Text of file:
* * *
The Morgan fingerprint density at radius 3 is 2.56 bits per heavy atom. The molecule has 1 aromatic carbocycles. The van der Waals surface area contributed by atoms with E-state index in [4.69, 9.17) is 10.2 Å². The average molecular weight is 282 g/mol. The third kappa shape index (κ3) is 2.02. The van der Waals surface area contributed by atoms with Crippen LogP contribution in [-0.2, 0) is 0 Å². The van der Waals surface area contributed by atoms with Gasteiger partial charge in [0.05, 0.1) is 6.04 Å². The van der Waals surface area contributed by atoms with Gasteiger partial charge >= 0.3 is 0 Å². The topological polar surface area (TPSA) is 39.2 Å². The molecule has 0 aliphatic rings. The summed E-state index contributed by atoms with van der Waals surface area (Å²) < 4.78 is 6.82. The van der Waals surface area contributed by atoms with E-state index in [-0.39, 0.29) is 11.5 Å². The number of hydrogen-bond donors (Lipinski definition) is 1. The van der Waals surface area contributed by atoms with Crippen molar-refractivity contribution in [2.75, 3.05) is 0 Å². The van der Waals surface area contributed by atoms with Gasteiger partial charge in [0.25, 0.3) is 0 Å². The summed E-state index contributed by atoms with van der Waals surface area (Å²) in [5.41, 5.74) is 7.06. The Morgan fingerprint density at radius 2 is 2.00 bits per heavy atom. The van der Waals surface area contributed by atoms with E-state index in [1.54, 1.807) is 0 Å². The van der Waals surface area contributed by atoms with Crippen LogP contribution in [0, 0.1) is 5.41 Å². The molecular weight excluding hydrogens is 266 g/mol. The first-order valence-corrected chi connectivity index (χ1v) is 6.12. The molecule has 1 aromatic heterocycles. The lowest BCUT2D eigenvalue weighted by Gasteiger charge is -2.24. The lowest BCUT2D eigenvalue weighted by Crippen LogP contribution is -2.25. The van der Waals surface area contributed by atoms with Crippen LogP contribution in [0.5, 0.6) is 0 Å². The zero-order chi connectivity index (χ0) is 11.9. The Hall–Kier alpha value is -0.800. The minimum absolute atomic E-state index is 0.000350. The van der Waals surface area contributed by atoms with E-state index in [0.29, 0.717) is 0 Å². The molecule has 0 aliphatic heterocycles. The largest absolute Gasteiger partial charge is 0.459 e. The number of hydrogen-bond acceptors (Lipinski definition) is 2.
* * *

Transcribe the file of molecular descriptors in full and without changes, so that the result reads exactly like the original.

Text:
The Morgan fingerprint density at radius 3 is 2.56 bits per heavy atom. The molecule has 1 aromatic carbocycles. The van der Waals surface area contributed by atoms with E-state index in [4.69, 9.17) is 10.2 Å². The average molecular weight is 282 g/mol. The third kappa shape index (κ3) is 2.02. The van der Waals surface area contributed by atoms with Crippen LogP contribution in [-0.2, 0) is 0 Å². The van der Waals surface area contributed by atoms with Gasteiger partial charge in [0.05, 0.1) is 6.04 Å². The van der Waals surface area contributed by atoms with Gasteiger partial charge >= 0.3 is 0 Å². The topological polar surface area (TPSA) is 39.2 Å². The molecule has 0 aliphatic rings. The summed E-state index contributed by atoms with van der Waals surface area (Å²) < 4.78 is 6.82. The van der Waals surface area contributed by atoms with E-state index in [-0.39, 0.29) is 11.5 Å². The number of hydrogen-bond donors (Lipinski definition) is 1. The van der Waals surface area contributed by atoms with Crippen molar-refractivity contribution in [2.75, 3.05) is 0 Å². The van der Waals surface area contributed by atoms with Gasteiger partial charge in [0.25, 0.3) is 0 Å². The summed E-state index contributed by atoms with van der Waals surface area (Å²) in [5.41, 5.74) is 7.06. The Morgan fingerprint density at radius 2 is 2.00 bits per heavy atom. The van der Waals surface area contributed by atoms with E-state index in [1.54, 1.807) is 0 Å². The van der Waals surface area contributed by atoms with Crippen LogP contribution in [0, 0.1) is 5.41 Å². The molecular weight excluding hydrogens is 266 g/mol. The first-order valence-corrected chi connectivity index (χ1v) is 6.12. The molecule has 1 aromatic heterocycles. The lowest BCUT2D eigenvalue weighted by Gasteiger charge is -2.24. The lowest BCUT2D eigenvalue weighted by Crippen LogP contribution is -2.25. The van der Waals surface area contributed by atoms with Crippen LogP contribution in [0.5, 0.6) is 0 Å². The zero-order chi connectivity index (χ0) is 11.9. The Hall–Kier alpha value is -0.800. The minimum absolute atomic E-state index is 0.000350. The van der Waals surface area contributed by atoms with E-state index in [0.29, 0.717) is 0 Å². The molecule has 0 aliphatic heterocycles. The largest absolute Gasteiger partial charge is 0.459 e. The number of hydrogen-bond acceptors (Lipinski definition) is 2.